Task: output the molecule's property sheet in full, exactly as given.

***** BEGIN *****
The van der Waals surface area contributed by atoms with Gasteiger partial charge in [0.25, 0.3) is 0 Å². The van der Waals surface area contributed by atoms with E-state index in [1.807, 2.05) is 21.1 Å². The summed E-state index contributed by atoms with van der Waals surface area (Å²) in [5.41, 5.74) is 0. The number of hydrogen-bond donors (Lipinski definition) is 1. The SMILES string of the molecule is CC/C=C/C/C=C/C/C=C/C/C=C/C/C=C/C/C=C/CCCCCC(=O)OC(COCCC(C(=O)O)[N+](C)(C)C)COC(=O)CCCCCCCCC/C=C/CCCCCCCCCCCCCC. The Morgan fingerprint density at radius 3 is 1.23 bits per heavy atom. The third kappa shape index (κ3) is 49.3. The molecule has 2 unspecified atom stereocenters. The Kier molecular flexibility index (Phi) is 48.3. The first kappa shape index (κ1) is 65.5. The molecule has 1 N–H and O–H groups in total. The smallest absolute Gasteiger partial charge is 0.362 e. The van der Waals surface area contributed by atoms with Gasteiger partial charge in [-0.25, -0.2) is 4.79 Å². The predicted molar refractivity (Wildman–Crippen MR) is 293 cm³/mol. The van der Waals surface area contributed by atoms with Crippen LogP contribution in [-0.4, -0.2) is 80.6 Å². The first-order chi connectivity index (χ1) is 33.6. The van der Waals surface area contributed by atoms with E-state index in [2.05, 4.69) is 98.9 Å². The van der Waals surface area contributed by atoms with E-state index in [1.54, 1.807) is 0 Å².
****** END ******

The van der Waals surface area contributed by atoms with Gasteiger partial charge in [0.25, 0.3) is 0 Å². The van der Waals surface area contributed by atoms with E-state index in [1.807, 2.05) is 21.1 Å². The summed E-state index contributed by atoms with van der Waals surface area (Å²) in [5.41, 5.74) is 0. The number of hydrogen-bond donors (Lipinski definition) is 1. The SMILES string of the molecule is CC/C=C/C/C=C/C/C=C/C/C=C/C/C=C/C/C=C/CCCCCC(=O)OC(COCCC(C(=O)O)[N+](C)(C)C)COC(=O)CCCCCCCCC/C=C/CCCCCCCCCCCCCC. The Morgan fingerprint density at radius 3 is 1.23 bits per heavy atom. The third kappa shape index (κ3) is 49.3. The molecule has 2 unspecified atom stereocenters. The Kier molecular flexibility index (Phi) is 48.3. The first kappa shape index (κ1) is 65.5. The molecule has 1 N–H and O–H groups in total. The smallest absolute Gasteiger partial charge is 0.362 e. The van der Waals surface area contributed by atoms with Gasteiger partial charge in [-0.25, -0.2) is 4.79 Å². The predicted molar refractivity (Wildman–Crippen MR) is 293 cm³/mol. The van der Waals surface area contributed by atoms with Crippen LogP contribution in [-0.4, -0.2) is 80.6 Å². The first-order chi connectivity index (χ1) is 33.6. The van der Waals surface area contributed by atoms with E-state index in [2.05, 4.69) is 98.9 Å². The van der Waals surface area contributed by atoms with E-state index in [1.54, 1.807) is 0 Å².